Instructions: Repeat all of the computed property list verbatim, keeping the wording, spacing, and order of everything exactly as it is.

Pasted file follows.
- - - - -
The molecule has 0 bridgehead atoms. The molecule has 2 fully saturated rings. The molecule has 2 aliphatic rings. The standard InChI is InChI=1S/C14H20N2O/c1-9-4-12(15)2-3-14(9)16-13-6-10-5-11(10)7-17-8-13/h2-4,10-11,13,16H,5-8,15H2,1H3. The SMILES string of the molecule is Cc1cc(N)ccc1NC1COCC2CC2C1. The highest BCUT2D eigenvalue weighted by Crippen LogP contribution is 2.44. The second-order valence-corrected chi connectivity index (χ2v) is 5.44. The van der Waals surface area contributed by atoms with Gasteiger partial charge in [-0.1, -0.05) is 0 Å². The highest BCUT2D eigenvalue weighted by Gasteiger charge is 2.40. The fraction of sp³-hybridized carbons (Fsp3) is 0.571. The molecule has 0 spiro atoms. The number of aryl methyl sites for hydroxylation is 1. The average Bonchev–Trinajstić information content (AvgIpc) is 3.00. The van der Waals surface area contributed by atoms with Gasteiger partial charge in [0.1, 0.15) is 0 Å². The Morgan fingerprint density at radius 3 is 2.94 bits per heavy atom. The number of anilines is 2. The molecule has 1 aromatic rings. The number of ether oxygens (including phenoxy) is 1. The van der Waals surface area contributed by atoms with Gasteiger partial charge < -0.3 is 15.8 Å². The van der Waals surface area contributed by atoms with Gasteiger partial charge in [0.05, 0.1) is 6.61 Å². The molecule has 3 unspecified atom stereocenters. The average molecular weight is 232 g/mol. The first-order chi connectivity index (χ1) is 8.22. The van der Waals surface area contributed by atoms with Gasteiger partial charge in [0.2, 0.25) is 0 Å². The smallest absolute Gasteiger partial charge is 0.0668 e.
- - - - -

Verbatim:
The molecule has 0 bridgehead atoms. The molecule has 2 fully saturated rings. The molecule has 2 aliphatic rings. The standard InChI is InChI=1S/C14H20N2O/c1-9-4-12(15)2-3-14(9)16-13-6-10-5-11(10)7-17-8-13/h2-4,10-11,13,16H,5-8,15H2,1H3. The SMILES string of the molecule is Cc1cc(N)ccc1NC1COCC2CC2C1. The highest BCUT2D eigenvalue weighted by Crippen LogP contribution is 2.44. The second-order valence-corrected chi connectivity index (χ2v) is 5.44. The van der Waals surface area contributed by atoms with Gasteiger partial charge in [-0.1, -0.05) is 0 Å². The highest BCUT2D eigenvalue weighted by Gasteiger charge is 2.40. The fraction of sp³-hybridized carbons (Fsp3) is 0.571. The molecule has 0 spiro atoms. The number of aryl methyl sites for hydroxylation is 1. The average Bonchev–Trinajstić information content (AvgIpc) is 3.00. The van der Waals surface area contributed by atoms with Gasteiger partial charge in [0.1, 0.15) is 0 Å². The Morgan fingerprint density at radius 3 is 2.94 bits per heavy atom. The number of anilines is 2. The molecule has 1 aromatic rings. The number of ether oxygens (including phenoxy) is 1. The van der Waals surface area contributed by atoms with Gasteiger partial charge < -0.3 is 15.8 Å². The van der Waals surface area contributed by atoms with Gasteiger partial charge in [0.05, 0.1) is 6.61 Å². The molecule has 3 unspecified atom stereocenters. The average molecular weight is 232 g/mol. The first-order chi connectivity index (χ1) is 8.22. The van der Waals surface area contributed by atoms with Gasteiger partial charge in [0.2, 0.25) is 0 Å². The smallest absolute Gasteiger partial charge is 0.0668 e.